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Ocular manifestations of canine transmissible venereal tumour: a retrospective study of 25 cases in Greece
  1. A. Th Komnenou, DVM, PhD1,
  2. A. L. N. Thomas, DVM, PhD1,
  3. A. P. Kyriazis, DVM2,
  4. T. Poutahidis, DVM, PhD3 and
  5. L. G. Papazoglou, DVM, PhD, MRCVS4
  1. 1Ophthalmology Unit, Clinic of Companion Animal, Faculty of Veterinary Medicine, Aristotle University of Thessaloniki (AUTH), 11 St. Voutyra Street, Thessaloniki GR-546.27, Greece
  2. 2Standard Veterinary Clinic, Thessaloniki, Greece
  3. 3Laboratory of Pathology, Faculty of Veterinary Medicine, Aristotle University of Thessaloniki (AUTH), Thessaloniki, Greece
  4. 4Surgery and Obstetrics Unit, Clinic of Companion Animal, Faculty of Veterinary Medicine, Aristotle University of Thessaloniki (AUTH), Thessaloniki, Greece
  1. E-mail for correspondence natakomn{at}vet.auth.gr

Abstract

Transmissible venereal tumour (TVT) is a sexually transmitted neoplasm that frequently affects dogs of either sex, in tropical and subtropical regions. TVT primarily involves the external genitalia, although extragenital sites have also been reported. This study describes the ocular manifestations of TVT in 25 naturally infected dogs and their response to treatment. Seventeen male and eight female dogs were included in the study. TVT ocular lesions were either unilateral (21 dogs) or bilateral (four dogs). Ocular lesions as the single manifestation of TVT were seen in 22 animals. One dog presented external genitalia involvement while two others were found to have tumours in the oral and nasal mucosa. Variably sized multilobular tumour masses with irregular surface were noticed on the bulbar conjunctiva of the nictitating membrane in 17 dogs, on the conjunctiva of the upper eyelid in five dogs and on the conjunctiva of the lower eyelid and adjacent skin in three dogs. Deep ulcerative keratitis was observed in eight animals. TVT diagnosis was based on cytology and histopathology. The large eye masses were surgically excised. All dogs were treated with a single chemotherapeutic agent (vincristine). After four weeks of treatment, complete remission of the tumours was evident in all but one animal. Extragenital primary ophthalmic TVT can be completely eliminated by vincristine chemotherapy, while any further ocular damage is prevented with the combination of the above treatment and surgical excision.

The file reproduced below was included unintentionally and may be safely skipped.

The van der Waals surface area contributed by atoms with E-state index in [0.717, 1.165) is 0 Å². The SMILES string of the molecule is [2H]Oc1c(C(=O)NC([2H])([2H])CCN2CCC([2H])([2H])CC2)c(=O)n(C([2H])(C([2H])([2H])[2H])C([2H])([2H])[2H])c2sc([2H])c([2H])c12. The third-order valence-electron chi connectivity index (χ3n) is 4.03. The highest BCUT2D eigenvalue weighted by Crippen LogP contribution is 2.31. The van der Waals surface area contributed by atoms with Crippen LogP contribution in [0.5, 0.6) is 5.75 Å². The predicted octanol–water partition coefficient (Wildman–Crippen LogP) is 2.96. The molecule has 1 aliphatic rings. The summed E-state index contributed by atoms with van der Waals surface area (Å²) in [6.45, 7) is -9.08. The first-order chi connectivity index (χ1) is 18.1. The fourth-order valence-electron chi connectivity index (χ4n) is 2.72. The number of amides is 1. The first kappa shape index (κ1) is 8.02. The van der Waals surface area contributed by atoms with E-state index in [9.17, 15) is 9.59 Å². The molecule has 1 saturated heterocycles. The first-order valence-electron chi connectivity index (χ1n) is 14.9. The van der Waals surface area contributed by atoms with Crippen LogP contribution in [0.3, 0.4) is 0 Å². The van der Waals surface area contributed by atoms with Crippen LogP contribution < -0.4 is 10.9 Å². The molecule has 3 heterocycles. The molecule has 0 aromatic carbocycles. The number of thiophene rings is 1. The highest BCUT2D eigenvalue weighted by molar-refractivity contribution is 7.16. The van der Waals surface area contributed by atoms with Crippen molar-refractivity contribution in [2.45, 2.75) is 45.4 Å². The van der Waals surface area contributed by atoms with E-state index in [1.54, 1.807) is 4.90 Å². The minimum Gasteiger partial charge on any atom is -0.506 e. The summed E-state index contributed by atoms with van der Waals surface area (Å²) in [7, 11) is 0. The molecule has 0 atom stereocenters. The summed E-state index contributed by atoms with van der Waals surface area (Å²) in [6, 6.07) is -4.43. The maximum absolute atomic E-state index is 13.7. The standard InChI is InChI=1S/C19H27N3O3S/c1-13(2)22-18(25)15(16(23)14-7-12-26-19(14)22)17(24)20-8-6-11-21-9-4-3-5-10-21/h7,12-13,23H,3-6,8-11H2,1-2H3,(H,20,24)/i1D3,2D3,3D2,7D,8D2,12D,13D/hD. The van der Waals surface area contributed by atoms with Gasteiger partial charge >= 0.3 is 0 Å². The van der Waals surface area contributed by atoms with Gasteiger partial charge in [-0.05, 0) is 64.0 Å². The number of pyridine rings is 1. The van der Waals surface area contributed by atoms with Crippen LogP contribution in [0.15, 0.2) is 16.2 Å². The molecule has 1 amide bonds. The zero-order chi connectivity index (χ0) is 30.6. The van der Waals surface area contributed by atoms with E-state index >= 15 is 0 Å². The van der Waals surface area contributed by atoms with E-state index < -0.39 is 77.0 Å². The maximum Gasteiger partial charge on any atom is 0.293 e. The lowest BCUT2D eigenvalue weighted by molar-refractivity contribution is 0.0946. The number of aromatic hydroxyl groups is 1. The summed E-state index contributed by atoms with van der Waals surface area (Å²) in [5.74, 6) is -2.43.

• ocular
  • transmissible
  • venereal
  • eye
  • dog
  • Accepted March 23, 2015.

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